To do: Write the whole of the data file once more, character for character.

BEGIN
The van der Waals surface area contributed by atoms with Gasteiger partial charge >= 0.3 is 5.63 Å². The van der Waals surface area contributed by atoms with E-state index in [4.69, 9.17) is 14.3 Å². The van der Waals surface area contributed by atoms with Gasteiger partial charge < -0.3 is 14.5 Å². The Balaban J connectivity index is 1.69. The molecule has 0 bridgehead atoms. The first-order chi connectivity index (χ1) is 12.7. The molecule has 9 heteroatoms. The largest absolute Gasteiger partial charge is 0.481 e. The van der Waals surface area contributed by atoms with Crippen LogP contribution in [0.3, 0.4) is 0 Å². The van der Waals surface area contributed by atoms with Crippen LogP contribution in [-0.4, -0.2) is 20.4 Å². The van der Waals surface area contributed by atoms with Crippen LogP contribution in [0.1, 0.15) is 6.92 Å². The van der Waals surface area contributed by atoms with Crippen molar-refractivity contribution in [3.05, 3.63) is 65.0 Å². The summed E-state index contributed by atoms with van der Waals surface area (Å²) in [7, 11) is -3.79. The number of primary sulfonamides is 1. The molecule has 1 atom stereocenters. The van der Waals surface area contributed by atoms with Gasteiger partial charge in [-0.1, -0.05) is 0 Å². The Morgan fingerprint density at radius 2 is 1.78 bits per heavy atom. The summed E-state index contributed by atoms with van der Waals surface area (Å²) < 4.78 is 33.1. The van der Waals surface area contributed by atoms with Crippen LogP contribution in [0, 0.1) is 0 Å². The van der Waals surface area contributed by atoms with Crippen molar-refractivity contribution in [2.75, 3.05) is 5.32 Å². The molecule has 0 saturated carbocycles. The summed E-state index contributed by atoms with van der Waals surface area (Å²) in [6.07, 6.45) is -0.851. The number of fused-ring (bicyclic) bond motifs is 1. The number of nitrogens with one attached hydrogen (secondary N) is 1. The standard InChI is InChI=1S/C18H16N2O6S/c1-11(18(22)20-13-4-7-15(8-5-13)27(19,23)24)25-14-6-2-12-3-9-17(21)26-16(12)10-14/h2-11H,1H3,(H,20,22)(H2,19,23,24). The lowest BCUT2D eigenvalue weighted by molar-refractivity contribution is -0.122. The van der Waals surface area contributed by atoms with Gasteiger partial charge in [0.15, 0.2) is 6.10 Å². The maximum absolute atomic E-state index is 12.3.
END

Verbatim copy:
The van der Waals surface area contributed by atoms with Gasteiger partial charge >= 0.3 is 5.63 Å². The van der Waals surface area contributed by atoms with E-state index in [4.69, 9.17) is 14.3 Å². The van der Waals surface area contributed by atoms with Gasteiger partial charge < -0.3 is 14.5 Å². The Balaban J connectivity index is 1.69. The molecule has 0 bridgehead atoms. The first-order chi connectivity index (χ1) is 12.7. The molecule has 9 heteroatoms. The largest absolute Gasteiger partial charge is 0.481 e. The van der Waals surface area contributed by atoms with Crippen LogP contribution in [0.3, 0.4) is 0 Å². The van der Waals surface area contributed by atoms with Crippen LogP contribution in [-0.4, -0.2) is 20.4 Å². The van der Waals surface area contributed by atoms with Crippen LogP contribution in [0.1, 0.15) is 6.92 Å². The van der Waals surface area contributed by atoms with Crippen molar-refractivity contribution in [3.05, 3.63) is 65.0 Å². The summed E-state index contributed by atoms with van der Waals surface area (Å²) in [7, 11) is -3.79. The number of primary sulfonamides is 1. The molecule has 1 atom stereocenters. The van der Waals surface area contributed by atoms with Gasteiger partial charge in [-0.1, -0.05) is 0 Å². The Morgan fingerprint density at radius 2 is 1.78 bits per heavy atom. The summed E-state index contributed by atoms with van der Waals surface area (Å²) < 4.78 is 33.1. The van der Waals surface area contributed by atoms with Crippen LogP contribution in [0, 0.1) is 0 Å². The van der Waals surface area contributed by atoms with Crippen molar-refractivity contribution in [2.75, 3.05) is 5.32 Å². The molecule has 0 saturated carbocycles. The summed E-state index contributed by atoms with van der Waals surface area (Å²) in [6.07, 6.45) is -0.851. The number of fused-ring (bicyclic) bond motifs is 1. The number of nitrogens with one attached hydrogen (secondary N) is 1. The standard InChI is InChI=1S/C18H16N2O6S/c1-11(18(22)20-13-4-7-15(8-5-13)27(19,23)24)25-14-6-2-12-3-9-17(21)26-16(12)10-14/h2-11H,1H3,(H,20,22)(H2,19,23,24). The lowest BCUT2D eigenvalue weighted by molar-refractivity contribution is -0.122. The van der Waals surface area contributed by atoms with Gasteiger partial charge in [0.15, 0.2) is 6.10 Å². The maximum absolute atomic E-state index is 12.3.